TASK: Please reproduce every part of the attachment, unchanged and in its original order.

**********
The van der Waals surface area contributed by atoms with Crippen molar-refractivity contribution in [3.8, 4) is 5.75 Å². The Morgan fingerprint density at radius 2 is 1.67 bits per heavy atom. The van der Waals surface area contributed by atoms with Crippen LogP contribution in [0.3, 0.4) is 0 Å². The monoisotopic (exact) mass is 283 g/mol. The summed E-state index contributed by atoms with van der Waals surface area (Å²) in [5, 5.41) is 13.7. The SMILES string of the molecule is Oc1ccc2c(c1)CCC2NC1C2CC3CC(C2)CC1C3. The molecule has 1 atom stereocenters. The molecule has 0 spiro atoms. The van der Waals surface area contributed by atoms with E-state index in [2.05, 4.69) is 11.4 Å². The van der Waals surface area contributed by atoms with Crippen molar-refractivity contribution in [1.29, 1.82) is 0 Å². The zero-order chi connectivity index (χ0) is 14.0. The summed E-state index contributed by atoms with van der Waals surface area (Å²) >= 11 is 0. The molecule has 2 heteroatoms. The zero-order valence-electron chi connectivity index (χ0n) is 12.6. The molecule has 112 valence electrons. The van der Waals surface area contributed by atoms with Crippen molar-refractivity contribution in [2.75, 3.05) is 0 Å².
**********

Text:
The van der Waals surface area contributed by atoms with Crippen molar-refractivity contribution in [3.8, 4) is 5.75 Å². The Morgan fingerprint density at radius 2 is 1.67 bits per heavy atom. The van der Waals surface area contributed by atoms with Crippen LogP contribution in [0.3, 0.4) is 0 Å². The monoisotopic (exact) mass is 283 g/mol. The summed E-state index contributed by atoms with van der Waals surface area (Å²) in [5, 5.41) is 13.7. The SMILES string of the molecule is Oc1ccc2c(c1)CCC2NC1C2CC3CC(C2)CC1C3. The molecule has 1 atom stereocenters. The molecule has 0 spiro atoms. The van der Waals surface area contributed by atoms with E-state index in [2.05, 4.69) is 11.4 Å². The van der Waals surface area contributed by atoms with Crippen molar-refractivity contribution in [1.29, 1.82) is 0 Å². The zero-order chi connectivity index (χ0) is 14.0. The summed E-state index contributed by atoms with van der Waals surface area (Å²) >= 11 is 0. The molecule has 2 heteroatoms. The zero-order valence-electron chi connectivity index (χ0n) is 12.6. The molecule has 112 valence electrons. The van der Waals surface area contributed by atoms with Crippen molar-refractivity contribution in [2.75, 3.05) is 0 Å².